In Montgomery, AL, the UMD trip participants visited the Civil Rights Memorial, the Civil Rights Center, the Southern Poverty Law Center, and the Rosa Parks Library.

Reflections about the sites in Montgomery
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“Visiting the Civil Rights Memorial Center in Montgomery was an incredibly moving experience. As I added my name to the wall of thousands who have taken a pledge to work for justice, I realized that I am not alone in this work, and that there is hope that the small things we do will add up to big things over time.” — Gail Schoenfelder

“The Civil Rights Memorial Center had a gallery for individuals that have been killed because of a hate crimes around the world.  They listed a child from Rwanda who was remembered because of the 1994 genocide. It put many things into perspective. Violations of human rights occur in so many places. I definitely want to be more vocal about standing for what is right and that starts with not being neutral on issues. Indecisiveness is also a choice and it always benefits the people in power.” — Nemuel Nyangaresi

“My sadness was overwhelming at the Southern Poverty Law Center when we saw displays about ongoing struggles worldwide. We knew our injustice. We know the injustice. We still have far to go.” — Gay Trachsel

“Experiencing the displays the Rosa Parks Library and Museum, I was struck by the importance of unity and perseverance in order to accomplish significant Civil Rights gains. I was impressed that the community kept the bus boycott going for thirteen months. Instead of riding buses, people walked to work, some as far as 14 miles. They organized carpools, a taxi service, and they persevered, even when the city kept changing the rules for taxis.” — Betty Greene

“When we toured the Civil Rights Memorial Center and the Southern Poverty Law Center, we saw a water wall displaying Dr. Martin Luther King’s words ‘Until Justice Rolls Down Like Water and Righteousness Like a Mighty Stream.’ Nearby on a circle water fountain, the names of lost souls were displayed and I focused on Emmett Till. He was a 14-year old African American boy from Chicago who was visiting family in Mississippi. He was brutally beaten, tortured, shot, and thrown in a river. His face unrecognizable by his mother. Emmett lost his life because a white women reported to her husband that he flirted with her. My thoughts and prayers went to his mother who decided to have an open casket so that the whole world could see what was done to her son. As a mother I thought about my two sons, and I wondered what I would have done if this happened to me.” — Mary L. Cameron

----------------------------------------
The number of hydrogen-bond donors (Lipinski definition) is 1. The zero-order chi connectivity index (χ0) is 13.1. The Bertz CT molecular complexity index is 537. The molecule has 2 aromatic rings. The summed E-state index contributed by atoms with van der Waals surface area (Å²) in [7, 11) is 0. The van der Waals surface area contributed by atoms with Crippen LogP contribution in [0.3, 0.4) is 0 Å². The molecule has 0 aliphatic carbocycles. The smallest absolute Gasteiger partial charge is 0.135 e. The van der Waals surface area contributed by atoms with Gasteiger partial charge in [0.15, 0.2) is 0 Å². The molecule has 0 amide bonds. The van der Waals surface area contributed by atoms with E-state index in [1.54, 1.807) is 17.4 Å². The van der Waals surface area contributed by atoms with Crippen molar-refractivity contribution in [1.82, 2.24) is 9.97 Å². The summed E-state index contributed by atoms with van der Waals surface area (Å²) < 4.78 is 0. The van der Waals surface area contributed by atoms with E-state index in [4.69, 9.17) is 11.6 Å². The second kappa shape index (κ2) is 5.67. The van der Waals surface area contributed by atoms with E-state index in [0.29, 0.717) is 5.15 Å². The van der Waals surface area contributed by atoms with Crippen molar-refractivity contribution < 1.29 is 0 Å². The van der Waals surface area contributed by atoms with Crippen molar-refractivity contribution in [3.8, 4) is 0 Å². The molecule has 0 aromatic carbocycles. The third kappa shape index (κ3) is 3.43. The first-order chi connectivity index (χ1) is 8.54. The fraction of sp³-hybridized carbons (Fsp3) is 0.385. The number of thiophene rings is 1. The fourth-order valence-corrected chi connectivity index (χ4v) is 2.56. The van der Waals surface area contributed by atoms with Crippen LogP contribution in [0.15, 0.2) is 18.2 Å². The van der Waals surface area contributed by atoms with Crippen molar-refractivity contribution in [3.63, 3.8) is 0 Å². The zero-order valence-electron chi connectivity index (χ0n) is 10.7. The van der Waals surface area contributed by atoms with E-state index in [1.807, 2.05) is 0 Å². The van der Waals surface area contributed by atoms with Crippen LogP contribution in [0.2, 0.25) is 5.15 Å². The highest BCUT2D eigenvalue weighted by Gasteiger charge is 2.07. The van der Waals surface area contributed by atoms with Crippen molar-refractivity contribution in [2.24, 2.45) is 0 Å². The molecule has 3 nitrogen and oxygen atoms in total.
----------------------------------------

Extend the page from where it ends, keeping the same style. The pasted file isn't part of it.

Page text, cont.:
“I was filled with emotion when we visited the  Voting Rights Museum. Not only were we given a great explanation of the events leading up to Bloody Sunday and the march from Selma to Montgomery, we were able to see artifacts from the Civil Rights era. I was full of dread seeing the Ku Klux Klan uniform, then filled with determination seeing the cast footprints of those who marched, and finally was given hope seeing photos of President Obama. These objects and photos reaffirmed my belief that this history is not just relevant to the past, but that it continues into the history being written today.” Lee Cygan

“The memorial at the Civil Rights Memorial in Montgomery is simple in its tribute. The moving water across the black granite circle is much like an organism, keeping alive the words and the names of 40 people who were killed during the struggle. We were called to make a commitment to work against hate and justice of all kinds and to remember ‘the 40 names that have not been forgotten.’ ”  — Kandi Geary

“At the Civil Rights Museum in Montgomery we heard the story of a immigrant from Senegal who was shot at a Denver bus stop. The shooter asked, ‘Are you ready to die like a nigger,’ before he fired the gun. It was so sad because every one I know that has come to the U.S., came for a better life. This man was murdered just for the color of his skin. He thought he would have a better life but instead, racism took his life.” — Karachi Ugwu